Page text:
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Question: Can Someone Who Has Actually Used A Soloflex Machine Give Us Their Honest Opinion About It?

Help! After reading a plethora of alleged reviews on the Soloflex, I still have not found a suitable answer. Many of these articles are contradictory in their content. Can someone (who used this machine) provide an impartial consumer review or comment about the Soloflex? Are those weight straps truly difficult to change between exercises?

Many thanks.


Answer #1

OK - There is a lot of "crap" out there that is biased and uninformed. I have a Soloflex, Bowflex, and an outstanding free weight set (bench/dumbbells/sectorized lat pull/low row/etc.) and actually use them ALL.

Quick breakdown: Soloflex - solid machine/relatively easy to switch bands (women will complain though) - can actually use free weights on it as well (I have and it works fine for many apps)! Problems: limited motion on squat and arm exercises (use dumbbells instead) - fixed bar doesn't let your "assistant muscles" get involved for balance/etc.

Bowflex - outstanding machine/EXTREMELY easy to switch exercises. I have a Powerpro with ALL attachments. I am impressed with almost everything other than: the squat is a joke (almost as bad as the Soloflex squat), the lat pull needs improvement (not bad overall). The Bowflex is really nothing more than a modified cable machine using rods instead of weights. It feels almost identical to a cable machine and really forces you to balance and use your assistant muscles like a cable machine. You're much more likely to gain muscle mass with a Bowflex and you can easily perform multi-joint exercises (instead of single-joint like in most Soloflex exercises).

You are more likely to find satisfaction in free weights (for mass building) or a Bowlflex (if you're limited on room and budget). Remember, the plate heads will try to convince you a simple bench and say that dumbbells will replace a Bowflex and be cheaper - that's bull. Quality benches cost money and weights add up quick - my free weights cost way more than a Bowflex. Whatever you do, don't half-ass it or you'll get what you paid for!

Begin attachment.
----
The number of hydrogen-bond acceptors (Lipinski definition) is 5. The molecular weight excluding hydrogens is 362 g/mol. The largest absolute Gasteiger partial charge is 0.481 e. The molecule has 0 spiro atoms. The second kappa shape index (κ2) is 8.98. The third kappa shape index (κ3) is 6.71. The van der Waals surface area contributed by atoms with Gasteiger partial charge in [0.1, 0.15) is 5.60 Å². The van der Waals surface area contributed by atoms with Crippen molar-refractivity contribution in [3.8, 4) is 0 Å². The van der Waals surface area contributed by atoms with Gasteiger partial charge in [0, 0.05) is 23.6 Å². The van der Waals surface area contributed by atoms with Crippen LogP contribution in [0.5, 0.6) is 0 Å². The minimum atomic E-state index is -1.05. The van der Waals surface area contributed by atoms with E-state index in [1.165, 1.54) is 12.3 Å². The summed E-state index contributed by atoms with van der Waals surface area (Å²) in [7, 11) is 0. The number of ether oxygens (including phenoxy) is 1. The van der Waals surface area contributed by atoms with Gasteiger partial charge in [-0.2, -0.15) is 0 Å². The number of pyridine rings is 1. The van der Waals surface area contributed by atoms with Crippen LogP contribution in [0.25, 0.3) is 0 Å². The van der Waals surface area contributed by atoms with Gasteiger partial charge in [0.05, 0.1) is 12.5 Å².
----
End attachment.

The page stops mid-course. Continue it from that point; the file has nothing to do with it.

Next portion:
Answer #2

After my knee surgery, my physical therapist had me working out on a Soloflex 3 times a week. I can say the unit worked very well and was easy to change from one setting to another quickly. I'm looking for a used one, so I don't pay a premium for one.


Answer #3

I have had a Soloflex sitting in my basement for approximately 2 years now. The bands are not that difficult to change out, but reconfiguring the damn thing almost doubles the time necessary to get my workout done. I am moving shortly, and plan to go back to the good old free weights and a good quality bench. The other gripe I have with the Soloflex is that it is near worthless for any motion that leaves a single plane (curls, etc.) as the pivot point is stationary. Then again, no spotter required for squats and the bench is OK.


Answer #4

The principle feature of the Soloflex (for me, at least) is its compactness. It fits in a 4x4 corner of the room without the leg extension, which adds a couple of feet to the front when it's assembled on the machine. The big drawback to this system is the rubber weight straps. The idea is OK, but the execution in terms of quality control of the straps themselves is terrible. They fail from fatigue in a relatively short time (a few months of every-other-day usage) and new ones can't be mixed with used ones very easily because of the reduction in tension with usage (before they fail). Soloflex seems to look at the straps the way Gillette looks at razor blades. The replacement cost is outrageous (about $.50 per lb) and you can only get them from Soloflex. Also - the machine itself is a simple design and fairly indestructible - don't buy a new one. One other drawback is with the butterfly attachment - it can do some damage if you don't get it hung correctly before securing it to the upright.


Answer #5

The Soloflex really works. It takes some of the soreness out, but you still gain the muscle you want.



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